Given all that (and a whole lot more, especially concerning the role of collateral behind much of the rest), it’s exceedingly hard to get Americans to realize that ending the dollar’s regime isn’t some geopolitical loss; this isn’t a zero-sum contest. Rather, it’s a game we all lose – everyone around the world – for as much as it remains in the shadows. Global dollar shortages may emphasize the first word in that expression, but they aren’t in any way exclusive to the ex-US part of it.

Even on the current global rebound (it’s not recovery), in 2021 the rough edges of the same discrepancies are becoming highly visible all over again. Like 2015, it’s not exactly good in the US but you should see just how it’s going outside this country.

Americans are again sheltered and wholly unaware. Here’s a pretty good and clear example:

The question is simply why the US economy has performed relatively better yet again (arguably using global trade values as a proxy here; imports are up on domestic demand rebounding faster and farther than foreign demand for US goods and services).

Is it COVID? Not likely given how the American economy had been relatively insulated prior to corona’s arrival when compared to the globally synchronized downturn that had already pressed Europe and Japan into mild recession long before the pandemic. And it’s not as if the US’ experience during it has been all that favorable; American case counts, deaths, and lockdowns have been among the most severe.

Stimulus, perhaps? CARES Act, helicopters and QE’s? Not likely, either, given that each of those things (expressed in different ways) have been used – in Europe, for example, to an even greater extent – around the rest of the world.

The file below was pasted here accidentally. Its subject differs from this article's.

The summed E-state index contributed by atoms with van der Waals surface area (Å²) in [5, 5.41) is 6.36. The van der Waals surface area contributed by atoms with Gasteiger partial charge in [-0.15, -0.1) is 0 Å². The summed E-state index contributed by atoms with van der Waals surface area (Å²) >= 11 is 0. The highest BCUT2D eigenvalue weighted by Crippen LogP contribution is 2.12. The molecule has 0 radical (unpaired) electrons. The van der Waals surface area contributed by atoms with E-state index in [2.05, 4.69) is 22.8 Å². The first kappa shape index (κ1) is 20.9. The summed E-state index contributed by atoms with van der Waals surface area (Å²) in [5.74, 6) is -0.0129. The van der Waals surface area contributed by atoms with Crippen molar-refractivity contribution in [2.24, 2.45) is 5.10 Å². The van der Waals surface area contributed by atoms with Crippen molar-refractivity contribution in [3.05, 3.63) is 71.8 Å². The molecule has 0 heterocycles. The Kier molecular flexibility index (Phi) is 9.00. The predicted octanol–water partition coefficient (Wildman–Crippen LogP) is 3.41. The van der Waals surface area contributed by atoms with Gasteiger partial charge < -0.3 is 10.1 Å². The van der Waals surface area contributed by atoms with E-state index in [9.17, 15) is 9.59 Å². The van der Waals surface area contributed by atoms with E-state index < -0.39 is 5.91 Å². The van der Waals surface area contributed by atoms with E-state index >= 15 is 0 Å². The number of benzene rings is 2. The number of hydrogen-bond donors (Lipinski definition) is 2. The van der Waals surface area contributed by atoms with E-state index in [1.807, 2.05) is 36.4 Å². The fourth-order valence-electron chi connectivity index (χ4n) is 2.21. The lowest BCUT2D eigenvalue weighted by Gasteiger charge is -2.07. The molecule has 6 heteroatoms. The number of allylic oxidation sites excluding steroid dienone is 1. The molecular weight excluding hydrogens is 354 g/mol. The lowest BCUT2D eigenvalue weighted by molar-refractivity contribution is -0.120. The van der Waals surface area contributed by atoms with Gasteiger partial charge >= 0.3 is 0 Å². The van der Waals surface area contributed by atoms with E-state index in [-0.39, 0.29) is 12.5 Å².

The global economy again is struggling while the US performs comparatively healthier. Ben Bernanke once tried to take credit for this (ironically, later in 2015), though this “dollar privilege” actually can account for all the instances it arises.

And it becomes self-reinforcing, one of the worst aspects shown of the chart above. Foreign economies suffer more, and as a result their dollar problems get bigger (risk) making these foreign economies suffer still more.

As I wrote nearly six years ago, the modern “currency” of balance sheet capacity is all about “risk”:

That was a lesson learned the hard way beginning in August 2007 for the entire eurodollar system. What changed as a result of the adoption of VaR as more than a regulatory fashion was the very nature of banking and money. By tying quantification of risk to capital, the regulatory structure made that quantification money-like. For example, if a bank bought some specific security, it held a specific capital charge which would affect the ability of the bank to further expand and carry out operations, particularly if that security were “risky”; defined here under Markowitz reasoning as with great variance. However, if the same security was then paired with an offsetting security, some kind of hedge, that reduced the calculated fluctuation potential given the VaR horizon and specifics, that also reduced the capital charge associated with the trade and thus effectively expanded the leverage of the balance sheet. Hedging could, in theory, math and certainly practice, act the money printing press.

Collateral as in repo (SFTs more broadly) behave and suffer the same way.

Cleanest dirty shirt again? Yes, but that just doesn’t mean as much as it sounds. Economic conditions might not be synchronized as in proportional levels of distress, but eurodollar “stuff” in 2021, especially since late February, sure has been.